At the end of Angela's Ashes Frank finally gets control of his life and goes off to New York again. Before describing what became a more conventional existence – although one which still has strong picaresque elements – it is worth dealing with the controversy which Angela's Ashes provoked.
It was an instant, word-of-mouth success worldwide, but in Limerick voices were raised. Exaggeration was the charge and pictures were produced showing a plump and healthy-looking Angela, and Frank well-turned out in Scout uniform at the time when they were supposed to be near starvation. There were suggestions that the book sullied "the fair name of Limerick" and even painted an unfair picture of the Limerick girl, Angela. The book contains "remembered" dialogues and there is a sense sometimes of fabulous story-telling rather than a concern for the full picture of how it was.
Nevertheless Frank's family undoubtedly suffered desperately; his parents are given enormous sympathy despite their weaknesses; and there is a good deal of objective evidence showing that poverty of this intensity was experienced when Ireland retreated into its economic shell in the 1930s. Before he died, Limerick and Frank McCourt reached an accommodation.
Away from Ireland and back in New York in 1949 Frank found the American Dream of affluence elusive. He took various jobs – including (according to his later memoir 'Tis, published in 1999) minding canaries for the Biltmore Hotel. He was put in charge of 60 of them; 39 rapidly died, so he taped the corpses to their perches. The ruse did not succeed and he had a chequered employment career until he found his vocation as a teacher. He had been drafted into the army – serving as a dog-trainer and clerk – but the bonus came afterwards when the GI Bill put him through New York University. By the 1950s he was teaching English at McKee Vocational High School in Staten Island and then moved on to the more elite Stuyvesant High School where he taught creative writing with great panache. He gave a lively account of this part of his life in Teacher Man (2005)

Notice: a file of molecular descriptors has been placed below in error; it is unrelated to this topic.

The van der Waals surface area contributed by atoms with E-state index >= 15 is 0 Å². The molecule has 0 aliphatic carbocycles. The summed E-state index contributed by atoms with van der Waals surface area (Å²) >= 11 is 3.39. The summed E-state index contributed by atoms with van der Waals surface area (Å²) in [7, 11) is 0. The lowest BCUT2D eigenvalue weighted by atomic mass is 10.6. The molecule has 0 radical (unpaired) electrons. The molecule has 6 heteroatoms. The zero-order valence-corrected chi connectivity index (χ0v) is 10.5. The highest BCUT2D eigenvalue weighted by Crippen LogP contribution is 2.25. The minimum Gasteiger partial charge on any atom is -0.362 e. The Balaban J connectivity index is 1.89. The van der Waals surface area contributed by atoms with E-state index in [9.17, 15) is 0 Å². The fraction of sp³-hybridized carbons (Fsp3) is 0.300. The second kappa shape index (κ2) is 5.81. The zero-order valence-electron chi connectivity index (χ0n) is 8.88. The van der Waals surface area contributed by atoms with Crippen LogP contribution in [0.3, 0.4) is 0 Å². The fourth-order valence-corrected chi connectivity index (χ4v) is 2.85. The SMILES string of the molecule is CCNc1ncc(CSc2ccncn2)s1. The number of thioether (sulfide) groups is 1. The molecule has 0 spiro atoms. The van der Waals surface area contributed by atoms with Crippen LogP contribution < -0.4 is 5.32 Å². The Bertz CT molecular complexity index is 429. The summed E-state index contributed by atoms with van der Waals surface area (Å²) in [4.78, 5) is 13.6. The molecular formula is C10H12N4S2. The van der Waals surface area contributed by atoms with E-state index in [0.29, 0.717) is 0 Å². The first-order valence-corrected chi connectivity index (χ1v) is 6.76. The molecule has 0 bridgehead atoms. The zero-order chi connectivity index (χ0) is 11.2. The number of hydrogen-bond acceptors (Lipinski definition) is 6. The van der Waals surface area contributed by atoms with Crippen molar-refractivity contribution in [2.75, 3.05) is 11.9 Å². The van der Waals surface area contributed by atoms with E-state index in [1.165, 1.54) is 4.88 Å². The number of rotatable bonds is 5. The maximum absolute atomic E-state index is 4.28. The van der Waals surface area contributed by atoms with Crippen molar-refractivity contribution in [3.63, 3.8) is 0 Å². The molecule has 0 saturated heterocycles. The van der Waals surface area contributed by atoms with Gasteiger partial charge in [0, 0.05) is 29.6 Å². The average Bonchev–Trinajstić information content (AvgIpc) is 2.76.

Even in the worst moments of his youth McCourt had felt something like a vocation for writing. He used to listen in awe to radio plays – not at home but sitting in the street, hearing the sound come through the windows of a house where there was a radio. Often they were Shakespeare and he memorised lines he barely understood because they sounded so magnificent. And he read eclectically even as a child: Tom Brown's Schooldays, Goldsmith's Deserted Village, P.G. Wodehouse.
It was not until his retirement that he felt able to tell the full story of his childhood. He admitted that he had been "in recovery" from it for 50 years. He and his brother Malachy had already worked over some of the material in a stage show called, A Couple of Blackguards. All that Frank needed to create a memorable memoir was the right "voice" – and eventually he found it in the perfectly pitched voice of a child.
Frank McCourt, writer: born New York 19 August 1930; married 1961 Alberta Small (one daughter); secondly Cheryl Floyd; 1994 Ellen Frey; died New York 19 July 2009.